6. I only eat half or less of restaurant sized entrees. Or I order an appetizer with a salad as my meal.

7. I stay active. I don’t do formal exercise. I mean like how B.O.R.I.N.G.!!! But I do things I enjoy like walk, swim, garden, and dance. And I clean my own house. Except on snow and ice, I park my car as far away from my destination – grocery store, movie theater, whatever – as I can get thereby adding a bit more walking into my life. Plus it is easier to find a parking spot there. And fewer dings on my car, too.

That’s it. Very simple.

Add one more:

8. I do not get my health information from the media.

I am very wary of  TV news, magazine stories or TV and radio personalities. Those businesses are out for higher ratings or circulation which translates to higher profits for them. It is difficult to understand a complicated topic like nutrition and health in a three minute TV segment or a three page magazine article sandwiched between advertisements for expensive medications, health services, and health care products.

I never try any diet, diet food, exercise equipment, book, or supplement that is going to cost me lots of money either. If someone is asking for lots of money for any of these items I am very skeptical. I figure it is only to make them richer and me poorer without making me any healthier.

And Finally What About Those French?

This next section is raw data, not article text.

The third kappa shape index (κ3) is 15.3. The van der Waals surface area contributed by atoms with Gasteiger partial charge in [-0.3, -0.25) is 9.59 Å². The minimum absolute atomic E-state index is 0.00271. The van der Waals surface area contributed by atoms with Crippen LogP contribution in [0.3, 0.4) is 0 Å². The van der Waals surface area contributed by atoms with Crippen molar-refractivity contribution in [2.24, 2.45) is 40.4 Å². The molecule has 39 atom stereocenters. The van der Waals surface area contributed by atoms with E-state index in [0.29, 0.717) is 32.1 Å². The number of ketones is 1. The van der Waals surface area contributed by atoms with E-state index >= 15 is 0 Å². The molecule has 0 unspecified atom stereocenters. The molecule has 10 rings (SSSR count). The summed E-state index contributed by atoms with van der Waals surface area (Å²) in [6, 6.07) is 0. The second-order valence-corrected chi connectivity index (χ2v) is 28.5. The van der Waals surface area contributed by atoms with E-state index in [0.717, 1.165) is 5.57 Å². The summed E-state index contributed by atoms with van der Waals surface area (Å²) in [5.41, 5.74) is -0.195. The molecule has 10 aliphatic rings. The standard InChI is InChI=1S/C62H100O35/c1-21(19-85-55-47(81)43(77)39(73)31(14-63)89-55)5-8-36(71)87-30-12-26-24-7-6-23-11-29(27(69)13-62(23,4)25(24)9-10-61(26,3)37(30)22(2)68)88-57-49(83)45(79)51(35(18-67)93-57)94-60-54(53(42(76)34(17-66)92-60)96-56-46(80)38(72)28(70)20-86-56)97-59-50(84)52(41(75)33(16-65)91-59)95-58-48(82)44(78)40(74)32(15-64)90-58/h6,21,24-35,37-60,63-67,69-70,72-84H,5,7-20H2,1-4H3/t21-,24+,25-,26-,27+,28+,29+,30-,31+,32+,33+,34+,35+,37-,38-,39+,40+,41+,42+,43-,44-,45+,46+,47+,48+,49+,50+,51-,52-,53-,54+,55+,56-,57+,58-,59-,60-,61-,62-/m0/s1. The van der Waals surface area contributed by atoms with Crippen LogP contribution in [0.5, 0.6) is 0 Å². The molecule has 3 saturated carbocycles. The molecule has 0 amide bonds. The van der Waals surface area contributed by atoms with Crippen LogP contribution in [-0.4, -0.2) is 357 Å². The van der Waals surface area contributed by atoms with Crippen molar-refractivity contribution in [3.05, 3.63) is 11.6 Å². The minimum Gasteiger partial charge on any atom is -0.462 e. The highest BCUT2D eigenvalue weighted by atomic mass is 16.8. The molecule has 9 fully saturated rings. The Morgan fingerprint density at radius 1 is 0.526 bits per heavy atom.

As mentioned above the French eat one of the richest diets on earth with lots of cheeses, sauces, and rich deserts. I mean they have real buttery, flaky, decadent croissants with real butter and jam every morning with the strongest coffee ever known to mankind. They have high blood pressure and high cholesterol too! Yet they have one of the lowest heart disease rates in the world too. Explain that food police.

I want to  live as long as possible.  I LOVE LIFE. I take good care of myself. But I also want to enjoy all this wonderful earth has to offer. I don’t want to sit and obsess over numbers all day long. It is a delicate balancing act to be sure. Sometimes the goals of enjoying life and staying healthy can clash. I just do the best I can.

For me life is to be enjoyed, and savored; not feared.

Featured Recipe      Easy Pasta With Herbs

This recipe is as easy to make as it is on your pocketbook.  You can make it  with left overs and with items you normally have on hand in your fridge and pantry. I have made it many times using what ever herbs I have on hand. I usually make it for just me, but it is easy to adapt for 3 to a crowd.

This is what you need:

A couple of handfuls of pasta per person, whatever kind you want: spaghetti, linguine, shells whatever. I used Rotini this time.